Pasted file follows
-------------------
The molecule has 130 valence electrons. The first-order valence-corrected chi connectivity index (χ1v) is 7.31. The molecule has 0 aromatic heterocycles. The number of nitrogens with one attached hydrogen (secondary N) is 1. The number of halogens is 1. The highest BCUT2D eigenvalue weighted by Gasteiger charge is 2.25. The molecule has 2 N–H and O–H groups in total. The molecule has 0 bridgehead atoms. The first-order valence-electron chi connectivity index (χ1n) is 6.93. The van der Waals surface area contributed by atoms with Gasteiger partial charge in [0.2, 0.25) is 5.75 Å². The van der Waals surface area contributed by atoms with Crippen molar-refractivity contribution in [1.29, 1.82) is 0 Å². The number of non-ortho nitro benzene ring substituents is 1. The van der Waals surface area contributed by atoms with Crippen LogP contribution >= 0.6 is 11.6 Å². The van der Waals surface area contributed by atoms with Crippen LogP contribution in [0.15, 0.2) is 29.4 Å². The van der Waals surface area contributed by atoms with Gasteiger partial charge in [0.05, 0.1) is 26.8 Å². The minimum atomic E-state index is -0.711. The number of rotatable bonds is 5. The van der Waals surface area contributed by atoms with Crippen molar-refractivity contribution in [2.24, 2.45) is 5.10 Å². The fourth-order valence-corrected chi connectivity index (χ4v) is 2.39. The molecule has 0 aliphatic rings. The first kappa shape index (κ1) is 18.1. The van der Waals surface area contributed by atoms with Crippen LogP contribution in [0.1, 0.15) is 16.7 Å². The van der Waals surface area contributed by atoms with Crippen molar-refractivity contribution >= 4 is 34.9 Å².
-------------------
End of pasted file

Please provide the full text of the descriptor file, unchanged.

The molecule has 130 valence electrons. The first-order valence-corrected chi connectivity index (χ1v) is 7.31. The molecule has 0 aromatic heterocycles. The number of nitrogens with one attached hydrogen (secondary N) is 1. The number of halogens is 1. The highest BCUT2D eigenvalue weighted by Gasteiger charge is 2.25. The molecule has 2 N–H and O–H groups in total. The molecule has 0 bridgehead atoms. The first-order valence-electron chi connectivity index (χ1n) is 6.93. The van der Waals surface area contributed by atoms with Gasteiger partial charge in [0.2, 0.25) is 5.75 Å². The van der Waals surface area contributed by atoms with Crippen molar-refractivity contribution in [1.29, 1.82) is 0 Å². The number of non-ortho nitro benzene ring substituents is 1. The van der Waals surface area contributed by atoms with Crippen LogP contribution >= 0.6 is 11.6 Å². The van der Waals surface area contributed by atoms with Crippen LogP contribution in [0.15, 0.2) is 29.4 Å². The van der Waals surface area contributed by atoms with Gasteiger partial charge in [0.05, 0.1) is 26.8 Å². The minimum atomic E-state index is -0.711. The number of rotatable bonds is 5. The van der Waals surface area contributed by atoms with Crippen molar-refractivity contribution in [2.24, 2.45) is 5.10 Å². The fourth-order valence-corrected chi connectivity index (χ4v) is 2.39. The molecule has 0 aliphatic rings. The first kappa shape index (κ1) is 18.1. The van der Waals surface area contributed by atoms with Crippen LogP contribution in [0.1, 0.15) is 16.7 Å². The van der Waals surface area contributed by atoms with Crippen molar-refractivity contribution >= 4 is 34.9 Å².